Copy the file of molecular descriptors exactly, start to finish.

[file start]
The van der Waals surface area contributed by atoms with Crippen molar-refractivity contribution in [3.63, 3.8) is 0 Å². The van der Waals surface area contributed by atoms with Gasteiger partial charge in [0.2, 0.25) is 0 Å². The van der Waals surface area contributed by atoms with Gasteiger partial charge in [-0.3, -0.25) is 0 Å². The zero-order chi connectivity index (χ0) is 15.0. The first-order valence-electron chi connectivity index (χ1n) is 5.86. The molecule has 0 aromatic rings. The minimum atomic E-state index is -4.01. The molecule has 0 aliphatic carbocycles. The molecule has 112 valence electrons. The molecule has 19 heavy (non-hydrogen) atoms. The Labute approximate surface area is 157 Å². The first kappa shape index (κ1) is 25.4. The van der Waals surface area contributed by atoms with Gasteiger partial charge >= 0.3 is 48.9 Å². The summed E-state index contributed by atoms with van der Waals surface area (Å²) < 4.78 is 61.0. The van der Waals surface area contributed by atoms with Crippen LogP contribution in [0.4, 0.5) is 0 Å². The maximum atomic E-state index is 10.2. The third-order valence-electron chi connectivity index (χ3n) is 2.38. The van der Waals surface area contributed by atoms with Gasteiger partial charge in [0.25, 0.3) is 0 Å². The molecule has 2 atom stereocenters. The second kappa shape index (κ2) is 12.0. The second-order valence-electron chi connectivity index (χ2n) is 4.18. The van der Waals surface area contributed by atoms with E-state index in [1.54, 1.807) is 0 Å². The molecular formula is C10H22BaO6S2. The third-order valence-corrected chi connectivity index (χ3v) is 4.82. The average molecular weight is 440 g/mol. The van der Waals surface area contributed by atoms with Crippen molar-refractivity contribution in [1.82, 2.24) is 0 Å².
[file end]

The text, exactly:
The van der Waals surface area contributed by atoms with Crippen molar-refractivity contribution in [3.63, 3.8) is 0 Å². The van der Waals surface area contributed by atoms with Gasteiger partial charge in [0.2, 0.25) is 0 Å². The van der Waals surface area contributed by atoms with Gasteiger partial charge in [-0.3, -0.25) is 0 Å². The zero-order chi connectivity index (χ0) is 15.0. The first-order valence-electron chi connectivity index (χ1n) is 5.86. The molecule has 0 aromatic rings. The minimum atomic E-state index is -4.01. The molecule has 0 aliphatic carbocycles. The molecule has 112 valence electrons. The molecule has 19 heavy (non-hydrogen) atoms. The Labute approximate surface area is 157 Å². The first kappa shape index (κ1) is 25.4. The van der Waals surface area contributed by atoms with Gasteiger partial charge >= 0.3 is 48.9 Å². The summed E-state index contributed by atoms with van der Waals surface area (Å²) < 4.78 is 61.0. The van der Waals surface area contributed by atoms with Crippen LogP contribution in [0.4, 0.5) is 0 Å². The maximum atomic E-state index is 10.2. The third-order valence-electron chi connectivity index (χ3n) is 2.38. The van der Waals surface area contributed by atoms with Gasteiger partial charge in [0.25, 0.3) is 0 Å². The molecule has 2 atom stereocenters. The second kappa shape index (κ2) is 12.0. The second-order valence-electron chi connectivity index (χ2n) is 4.18. The van der Waals surface area contributed by atoms with E-state index in [1.54, 1.807) is 0 Å². The molecular formula is C10H22BaO6S2. The third-order valence-corrected chi connectivity index (χ3v) is 4.82. The average molecular weight is 440 g/mol. The van der Waals surface area contributed by atoms with Crippen molar-refractivity contribution in [1.82, 2.24) is 0 Å².